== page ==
Adverse Childhood Experiences and Child’s Brain Development by Dr. Patricia Avila, Pediatrician
Did you know that suffering a potentially traumatic event during childhood also known as ACE or Adverse Childhood Experience can have long lasting negative effects on a child’s health, brain development, and life potential?
Adverse Childhood Experiences can include experiencing violence, abuse, neglect, witnessing violence in the home, loosing a family member, mental health issues in a parent, substance/alcohol abuse by a parent, or instability from divorce or having a parent become incarcerated.
These events lead to what is called toxic stress. Research shows that this toxic stress negatively changes a child’s brain and body by affecting the child’s brain development, hormonal system and immune system. These changes can persist for years and can lead to long term behavioral, mental, physical health problems.
The toxic stress from ACEs on brain development can impact a child’s potential to:
- Develop normally – leading to delays in development.
- Focus and learn – leading to learning disabilities, dropping out of school, lack of future job opportunities.
- Make decisions – leading to increase risk taking behaviors such as involvement in drugs and unprotected sex, unwanted or teen pregnancy.
- Develop mental illness – leading to increase depression, anxiety, and rates of suicide.
- Form healthy, stable relationships – leading to continuing this cycle of toxic stress in their children and families.
Research also shows that toxic stress from Adverse Childhood Experiences negatively affects a child’s body and can lead to chronic health problems like:
- Heart disease.
- Autoimmune problems.
- Asthma and chronic lung disease.
- Early death from general poor health.
The more of these events a child has suffered, the higher the risk of developing these long-term problems.
The GOOD NEWS is that we can do something about this! Research also shows that we can PREVENT and UNDO the harm done and the future harm on a child’s brain and body. There are some simple things that parents/caregivers can do at home to help regulate a child’s stress response and change the negative impacts of the stress hormones to keep them healthy and on track with brain development.
These include providing our children with:
1. Supportive and nurturing relationships.
a. Tell them and show them how loved, special, and important they are.
b. Spend quality time doing activities that they enjoy. Simple activities like making art, dancing, cooking, playing games, reading, and singing together are excellent choices.
c. Keep connections outside the home with friends and family members.
2. Regular physical activity. Recommendation for 1 hour of physical activity which does not have to be all at the same time. These can include sports, dance parties, hula hooping contests, hiking, playing tag, chasing the family dog, or anything you can think of to get your child physically active.
3. Healthy meals.
a. Avoid high sugar foods/drinks. Avoid high fat foods or foods/snacks high in carbohydrates.
b. Include fruits and vegetables with every meal. 5-9 servings of fruits/veggies per day are recommended. Fruits and veggies provide nutrients that no other foods can provide.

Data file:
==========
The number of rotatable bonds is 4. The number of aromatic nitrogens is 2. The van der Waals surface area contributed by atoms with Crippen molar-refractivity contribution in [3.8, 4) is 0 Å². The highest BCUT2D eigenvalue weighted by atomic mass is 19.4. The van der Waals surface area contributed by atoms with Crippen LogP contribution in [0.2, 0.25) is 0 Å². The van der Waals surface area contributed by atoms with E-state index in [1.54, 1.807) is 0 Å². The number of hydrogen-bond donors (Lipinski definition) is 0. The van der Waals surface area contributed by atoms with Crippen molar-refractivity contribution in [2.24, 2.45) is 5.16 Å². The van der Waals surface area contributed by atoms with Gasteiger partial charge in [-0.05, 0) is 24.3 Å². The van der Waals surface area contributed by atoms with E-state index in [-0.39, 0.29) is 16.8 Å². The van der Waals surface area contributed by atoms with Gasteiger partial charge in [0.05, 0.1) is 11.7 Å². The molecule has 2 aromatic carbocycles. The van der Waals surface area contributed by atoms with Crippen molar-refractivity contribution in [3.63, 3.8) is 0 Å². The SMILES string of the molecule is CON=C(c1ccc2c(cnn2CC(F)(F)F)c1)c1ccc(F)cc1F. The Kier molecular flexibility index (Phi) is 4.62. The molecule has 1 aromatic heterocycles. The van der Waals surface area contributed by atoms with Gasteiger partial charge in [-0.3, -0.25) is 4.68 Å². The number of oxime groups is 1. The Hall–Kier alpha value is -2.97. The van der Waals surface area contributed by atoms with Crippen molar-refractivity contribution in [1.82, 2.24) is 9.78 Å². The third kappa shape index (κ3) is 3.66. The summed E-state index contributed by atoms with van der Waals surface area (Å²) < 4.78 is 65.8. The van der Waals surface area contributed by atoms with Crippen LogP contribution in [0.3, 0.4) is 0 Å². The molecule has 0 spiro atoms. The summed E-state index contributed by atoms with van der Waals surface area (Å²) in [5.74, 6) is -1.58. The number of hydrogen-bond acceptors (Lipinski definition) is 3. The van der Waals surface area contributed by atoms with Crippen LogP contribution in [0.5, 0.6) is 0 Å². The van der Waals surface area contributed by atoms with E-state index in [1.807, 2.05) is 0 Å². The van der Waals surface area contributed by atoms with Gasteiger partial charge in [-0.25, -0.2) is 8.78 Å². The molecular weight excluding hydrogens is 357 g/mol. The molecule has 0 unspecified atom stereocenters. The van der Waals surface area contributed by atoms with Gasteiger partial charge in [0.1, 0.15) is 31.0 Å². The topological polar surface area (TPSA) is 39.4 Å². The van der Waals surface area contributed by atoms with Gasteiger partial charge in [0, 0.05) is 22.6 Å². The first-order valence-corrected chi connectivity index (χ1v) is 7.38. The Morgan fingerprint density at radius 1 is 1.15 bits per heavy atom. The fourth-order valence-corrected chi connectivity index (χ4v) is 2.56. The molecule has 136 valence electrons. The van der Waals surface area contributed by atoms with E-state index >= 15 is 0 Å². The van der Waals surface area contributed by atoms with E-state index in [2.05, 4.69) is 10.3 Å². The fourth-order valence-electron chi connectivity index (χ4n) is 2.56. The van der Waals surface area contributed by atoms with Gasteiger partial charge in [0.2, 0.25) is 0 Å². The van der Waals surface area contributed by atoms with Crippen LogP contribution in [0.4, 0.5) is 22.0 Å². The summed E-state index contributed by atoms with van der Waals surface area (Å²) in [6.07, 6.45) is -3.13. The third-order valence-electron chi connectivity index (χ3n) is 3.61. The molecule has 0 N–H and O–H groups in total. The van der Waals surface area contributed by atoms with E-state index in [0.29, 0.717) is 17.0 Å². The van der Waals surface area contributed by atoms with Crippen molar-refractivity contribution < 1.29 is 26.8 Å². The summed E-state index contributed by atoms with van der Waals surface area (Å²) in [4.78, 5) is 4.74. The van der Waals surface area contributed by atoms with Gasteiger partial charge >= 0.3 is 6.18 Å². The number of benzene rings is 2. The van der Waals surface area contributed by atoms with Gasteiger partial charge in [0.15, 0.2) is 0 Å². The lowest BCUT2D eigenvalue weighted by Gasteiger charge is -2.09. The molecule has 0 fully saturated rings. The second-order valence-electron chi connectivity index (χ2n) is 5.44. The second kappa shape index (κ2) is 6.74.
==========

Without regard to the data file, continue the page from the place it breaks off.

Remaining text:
c. Include foods rich in healthy Omega 3 fatty acids such as fish, nuts, avocados, flax seeds.
4. Restful sleep.
a. Keep a routine with a regular bedtime.
b. Make sure the bedroom is quiet, calm and free of distractions.
c. Avoid all electronics including cell phone, tablet, computer, and TV 1-2 hours prior to bedtime.
5. Getting mental health care for yourself as parent/caregiver and for your child.
6. Practicing mindfulness.
a. This can include meditation, breathing exercises, and prayer.
b. Talk with your child about how they are feeling physically and emotionally.
c. Practice talking about, writing down, or drawing what you are grateful for each day with your child.
All of these will build connections in their brains to help them succeed in school, behave in ways you would expect and become happier, healthier, and more successful.
When parents and caregivers manage stress in positive ways as well, your brain also changes in ways to make you happier and healthier.
Learn ways to manage your stress as a parent/caregiver:
- Know what is stressing you out. When you know what exactly it is, you can better deal with it.
- Ask yourself “can I do something about this?” If the answer is no, then let it go and focus on something else. If the answer is yes, break it down to small steps so that it is not overwhelming.
- Have faith. Think of other times you have overcome challenges. It has been proven that people who attend church, pray or practice other forms of spirituality have less stress.
- Relax. Use breathing exercises, meditation, listen to music, or take a nap.
- Form healthy habits for yourself by getting good sleep, exercising, and eating well.
- Take time for yourself like reading a book, picking up a hobby, or spending time with friends.
- Make connections with others. Have a support network that includes friends and family. Don’t be afraid to ask for help.
- You are never alone. Your child’s Pediatrician or Family Doctor can also be a great resource and support person for you. They can help give you ideas, resources, and help connect you with others who can help.
Crisis Text Line Text HOME to 741-741 to connect with a Crisis Counselor. It is Free and is available 24/7.
National Domestic Violence Hotline 1-800-799-SAFE (7233) or text LOVEIS to 22522. Available 24/7.
Childhelp National Child Abuse Hotline 1-800-4-A-CHILD, 1-800-422-4453 or chat/text at www.childhelphotline.org. Available 24/7.
Amazing Brain Series of booklets to help parents/caregivers:
Other websites with great ideas for parents/caregivers: